Your Guide to Diamond Quality: Color

If you’ve been following my jewelry journey these last few years, you may have heard me refer to diamonds in some very specific terms. VS-1, seventy-five pointer, F color. To me, and those who have worked in the jewelry industry for a long time, these words tell us key factors about a diamond, but to those who aren’t so familiar, it can sound a bit confusing. 

In this series of blog posts, I am going to teach you the fast facts about diamond quality, and what makes a good diamond. Last time, we discussed carat weight, as well as talked a little bit about the history of grading diamonds and other gemstones.

A Quick Recap

Diamonds are graded on 4 main criteria, known as the 4Cs: Carat Weight, Clarity, Cut, and Color. This process of grading was implemented by the Gemological Institute of America (or GIA) in the med-1920s, as a way to simplify the jewelry industry and provide a universal means of grading gems. 

As discussed previously, carat weight is a measure of the mass of the diamond. Lots of people assume bigger is always better in regards to diamonds, but the other 4Cs tell us that this isn’t necessarily true. 

So, What Do You Mean By Diamond Color?

When we talk about diamond color, we are really looking at the lack of color. The highest quality diamonds will be colorless, a clear, bright color with lots of sparkle. Chemically pure and structurally perfect diamonds will be crystal clear, like a drop of water; like large-carat diamonds, these are harder to find, thus making them more expensive. 

Diamond color is graded on a scale from D to Z, with D being “colorless” and Z being “light”, containing a yellow-ish tint to the diamond. This scale was implemented around the time the GIA created the 4Cs system, again as a way of standardizing how diamond color is described. Other systems used terms such as “A”, “B”, and “C”, or Roman numerals, but there were no set guidelines in how these diamonds were categorized. When implementing their color-grading system, the GIA chose to forgo all other systems that were in place at the time and give the system a fresh start; thus, the current diamond color scale starts with “D”.

Most diamonds found in fine jewelry and in  jewelry stores will rank near the top of the scale, being colorless or near-colorless, with only slight hints of yellow or brown. The exception to this is what are known as fancy color diamonds; these diamonds can come in a full range of colors, with yellow and brown being the most common. Fancy colored diamonds are graded on a different scale from colorless diamonds, and aren’t considered Z-color stones. 

Determining diamond color is a more subjective process than determining carat weight. Many of the different distinctions in diamond color can be hard to see with an untrained eye, so diamonds should be color graded by a GIA-trained expert. Not only will they have the expertise to accurately color-grade the diamond, but they will also have the right tools; color-grading diamonds requires controlled lighting and precise viewing conditions. The GIA expert will compare the stone to other stones of known color under the optimal conditions in order to determine what color the diamond should be classified as.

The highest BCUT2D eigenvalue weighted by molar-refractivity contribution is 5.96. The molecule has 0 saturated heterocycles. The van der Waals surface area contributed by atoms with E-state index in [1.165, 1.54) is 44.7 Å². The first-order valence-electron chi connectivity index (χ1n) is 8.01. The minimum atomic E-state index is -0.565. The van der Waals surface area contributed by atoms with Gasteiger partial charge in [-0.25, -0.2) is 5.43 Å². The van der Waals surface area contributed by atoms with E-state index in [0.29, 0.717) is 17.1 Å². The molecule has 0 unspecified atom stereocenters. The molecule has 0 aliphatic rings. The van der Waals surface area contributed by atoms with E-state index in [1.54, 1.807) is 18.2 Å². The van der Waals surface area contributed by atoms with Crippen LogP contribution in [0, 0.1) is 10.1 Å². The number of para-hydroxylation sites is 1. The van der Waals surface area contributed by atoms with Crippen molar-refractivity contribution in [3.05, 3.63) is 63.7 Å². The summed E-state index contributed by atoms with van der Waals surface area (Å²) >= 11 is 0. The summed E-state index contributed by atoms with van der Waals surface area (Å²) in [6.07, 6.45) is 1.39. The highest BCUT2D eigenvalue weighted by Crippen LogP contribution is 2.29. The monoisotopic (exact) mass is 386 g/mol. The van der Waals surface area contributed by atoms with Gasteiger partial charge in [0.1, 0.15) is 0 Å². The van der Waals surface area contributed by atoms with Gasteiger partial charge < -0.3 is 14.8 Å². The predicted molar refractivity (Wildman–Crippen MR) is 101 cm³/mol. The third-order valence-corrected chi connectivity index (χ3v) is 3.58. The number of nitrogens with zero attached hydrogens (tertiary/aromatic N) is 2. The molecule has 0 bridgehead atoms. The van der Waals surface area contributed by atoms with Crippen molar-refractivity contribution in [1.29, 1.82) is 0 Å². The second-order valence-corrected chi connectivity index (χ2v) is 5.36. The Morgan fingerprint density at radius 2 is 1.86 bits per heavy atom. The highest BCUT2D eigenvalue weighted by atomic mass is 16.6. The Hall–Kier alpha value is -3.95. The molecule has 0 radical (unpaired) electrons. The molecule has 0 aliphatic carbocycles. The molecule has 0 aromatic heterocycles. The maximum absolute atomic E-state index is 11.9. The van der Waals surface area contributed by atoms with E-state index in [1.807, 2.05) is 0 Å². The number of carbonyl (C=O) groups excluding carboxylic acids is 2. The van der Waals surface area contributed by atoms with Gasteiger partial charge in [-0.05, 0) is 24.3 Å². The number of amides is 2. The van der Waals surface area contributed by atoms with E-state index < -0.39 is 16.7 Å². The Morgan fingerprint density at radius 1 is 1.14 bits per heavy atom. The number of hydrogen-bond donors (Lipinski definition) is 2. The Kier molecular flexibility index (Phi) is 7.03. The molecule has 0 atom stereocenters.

Why Does Color Matter?

As with all things diamonds, the more rare something is, the higher the price of the diamond will be. Colorless diamonds are valued for their bright white color, as they are a favored stone in engagement rings and other jewelry pieces.

For colorless diamonds, the less color the stone has, the higher the value. While lab-grown diamonds will be uniform in color all the way through, earth-grown diamonds will have more variation. Natural diamonds are formed under intense heat and pressure, and this process isn’t always the most accurate. As they form, the carbon that grows into diamonds can mix with other elements, creating a range of color within the diamonds. To encounter a truly colorless natural diamond is a rare find.

While less is more for colorless diamonds, the opposite is true of fancy colored diamonds. To have natural diamonds with a rich, deep color such as pink, green, or blue is a rarity; most fancy diamonds will not have a deep color saturation, but a faint hue. The deeper the color of a fancy diamond, the higher it is valued. 

What Can I Do To Get the Best Color Diamond in My Price Range?

  • Choose a flattering setting – If you are planning to set your diamond in yellow gold, you have some room to play with in color. Against yellow metal, even an H/I colored diamond will look bright white. Similarly, if you plan to mix colored stones like sapphires with your center diamond, the stark contrast will make the diamond look whiter.
  • Sometimes light fluorescence on a diamond can make it appear whiter. Be careful though. you’ll need a well trained eye to assess this quality. Fluorescence on a diamond can also give it a cloudy look which we definitely do not want! Fluorescence is one of the factors on a GIA diamond report that will impact its value.

Want to Learn More?

Dig further into diamond color with these sources:

https://4cs.gia.edu/en-us/diamond-color/

https://www.gia.edu/fancy-color-diamond-quality-factor

https://4cs.gia.edu/en-us/blog/diamond-color-seven-things-you-need-to-know/

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